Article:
With India's medium-term prospects remaining positive, the International Monetary Fund (IMF) in its latest Asia and Pacific Regional Economic Outlook report has restated that the country will be the fastest growing major economy in 2018, with a growth rate of 7.4%, and will grow further to 7.8% in 2019. It also said that the nation was recovering from the effects of demonetisation and the introduction of the Goods and Services Tax, and this recovery is expected to be supported by a rebound from transitory shocks as well as robust private consumption.
According to the report, medium-term consumer price index inflation is forecasted to remain within but closer to the upper bound of the Reserve Bank of India's inflation-targeting band of 4% with a (+/-) 2% change. But, it also expresses caution that with increased inflation pressure in India, monetary policy should maintain a tightening bias. It added that the consumer price increase in 2017 was 3.6% and projected it to be 5% in 2018 and 2019. Besides, the current account deficit in FY18 is expected to widen somewhat but should remain modest, financed by robust foreign direct investment inflows.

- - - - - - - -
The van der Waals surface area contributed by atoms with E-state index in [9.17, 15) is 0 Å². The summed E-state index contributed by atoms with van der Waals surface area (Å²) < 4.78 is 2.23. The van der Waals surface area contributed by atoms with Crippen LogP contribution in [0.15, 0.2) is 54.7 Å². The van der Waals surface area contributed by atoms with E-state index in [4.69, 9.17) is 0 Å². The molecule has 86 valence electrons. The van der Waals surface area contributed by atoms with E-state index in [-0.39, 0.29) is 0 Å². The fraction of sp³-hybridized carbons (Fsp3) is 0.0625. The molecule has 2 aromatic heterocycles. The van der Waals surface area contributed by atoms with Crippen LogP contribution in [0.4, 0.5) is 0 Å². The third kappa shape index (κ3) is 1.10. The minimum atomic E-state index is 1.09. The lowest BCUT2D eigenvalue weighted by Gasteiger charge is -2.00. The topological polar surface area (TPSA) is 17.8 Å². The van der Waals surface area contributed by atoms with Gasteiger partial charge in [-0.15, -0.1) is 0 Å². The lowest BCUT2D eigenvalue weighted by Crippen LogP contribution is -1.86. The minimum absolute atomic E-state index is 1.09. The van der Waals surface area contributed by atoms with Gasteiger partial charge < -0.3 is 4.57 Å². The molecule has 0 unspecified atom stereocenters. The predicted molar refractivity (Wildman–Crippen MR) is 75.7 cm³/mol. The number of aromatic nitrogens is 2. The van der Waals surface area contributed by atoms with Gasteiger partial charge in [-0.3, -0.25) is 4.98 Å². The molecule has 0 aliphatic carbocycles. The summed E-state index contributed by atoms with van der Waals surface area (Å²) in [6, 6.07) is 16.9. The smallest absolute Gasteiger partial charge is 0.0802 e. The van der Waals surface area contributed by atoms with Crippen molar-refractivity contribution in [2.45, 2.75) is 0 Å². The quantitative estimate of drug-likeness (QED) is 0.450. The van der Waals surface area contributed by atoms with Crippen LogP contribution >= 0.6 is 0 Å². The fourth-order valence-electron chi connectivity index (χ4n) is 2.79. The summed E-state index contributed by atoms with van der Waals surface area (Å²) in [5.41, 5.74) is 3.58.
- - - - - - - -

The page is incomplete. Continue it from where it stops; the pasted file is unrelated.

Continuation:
The report also showed that Bangladesh will be the fastest-growing economy in South Asia, after India, with growth rates of 7% for 2018 and 2019; Sri Lanka is projected to grow at 4% in 2018 and 4.5% in 2019, and Nepal 5% in 2018 and 4% in 2019, while Pakistan, which is grouped with the Middle East, is not covered in the Asia report. Besides, China is expected to grow 6.6% in 2018 and 6.4% in 2019. Overall, Asia continues to be both the fastest-growing region in the world and the main engine of the world's economy.
IMF has said that US President Donald Trump's fiscal stimulus is expected to support Asia's exports and investment, while the Asian region's growth rate was expected to be 5.6% for 2018 and 2019. However, in the medium term, it said that downside risks dominate for the region and these include a tightening of global financial conditions, a shift toward protectionist policies, and an increase in geopolitical tensions. With these uncertainties the IMF urged the countries in the region to follow conservative policies aimed at building buffers and increasing resilience and push ahead with structural reforms.